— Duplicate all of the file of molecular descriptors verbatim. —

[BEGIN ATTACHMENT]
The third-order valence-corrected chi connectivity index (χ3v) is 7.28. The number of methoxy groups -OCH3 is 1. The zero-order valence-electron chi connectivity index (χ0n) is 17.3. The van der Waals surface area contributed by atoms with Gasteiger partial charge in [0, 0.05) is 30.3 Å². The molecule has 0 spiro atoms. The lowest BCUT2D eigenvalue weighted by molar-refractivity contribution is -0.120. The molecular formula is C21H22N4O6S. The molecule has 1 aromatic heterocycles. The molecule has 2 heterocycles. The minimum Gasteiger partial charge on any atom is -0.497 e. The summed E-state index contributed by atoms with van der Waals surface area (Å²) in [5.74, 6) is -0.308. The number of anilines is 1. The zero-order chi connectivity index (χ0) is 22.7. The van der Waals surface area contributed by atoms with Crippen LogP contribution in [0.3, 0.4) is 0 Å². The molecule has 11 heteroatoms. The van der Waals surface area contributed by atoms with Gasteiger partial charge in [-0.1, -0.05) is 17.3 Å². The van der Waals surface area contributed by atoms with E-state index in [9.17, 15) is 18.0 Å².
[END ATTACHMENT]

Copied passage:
The third-order valence-corrected chi connectivity index (χ3v) is 7.28. The number of methoxy groups -OCH3 is 1. The zero-order valence-electron chi connectivity index (χ0n) is 17.3. The van der Waals surface area contributed by atoms with Gasteiger partial charge in [0, 0.05) is 30.3 Å². The molecule has 0 spiro atoms. The lowest BCUT2D eigenvalue weighted by molar-refractivity contribution is -0.120. The molecular formula is C21H22N4O6S. The molecule has 1 aromatic heterocycles. The molecule has 2 heterocycles. The minimum Gasteiger partial charge on any atom is -0.497 e. The summed E-state index contributed by atoms with van der Waals surface area (Å²) in [5.74, 6) is -0.308. The number of anilines is 1. The zero-order chi connectivity index (χ0) is 22.7. The van der Waals surface area contributed by atoms with Crippen LogP contribution in [0.3, 0.4) is 0 Å². The molecule has 11 heteroatoms. The van der Waals surface area contributed by atoms with Gasteiger partial charge in [-0.1, -0.05) is 17.3 Å². The van der Waals surface area contributed by atoms with E-state index in [9.17, 15) is 18.0 Å².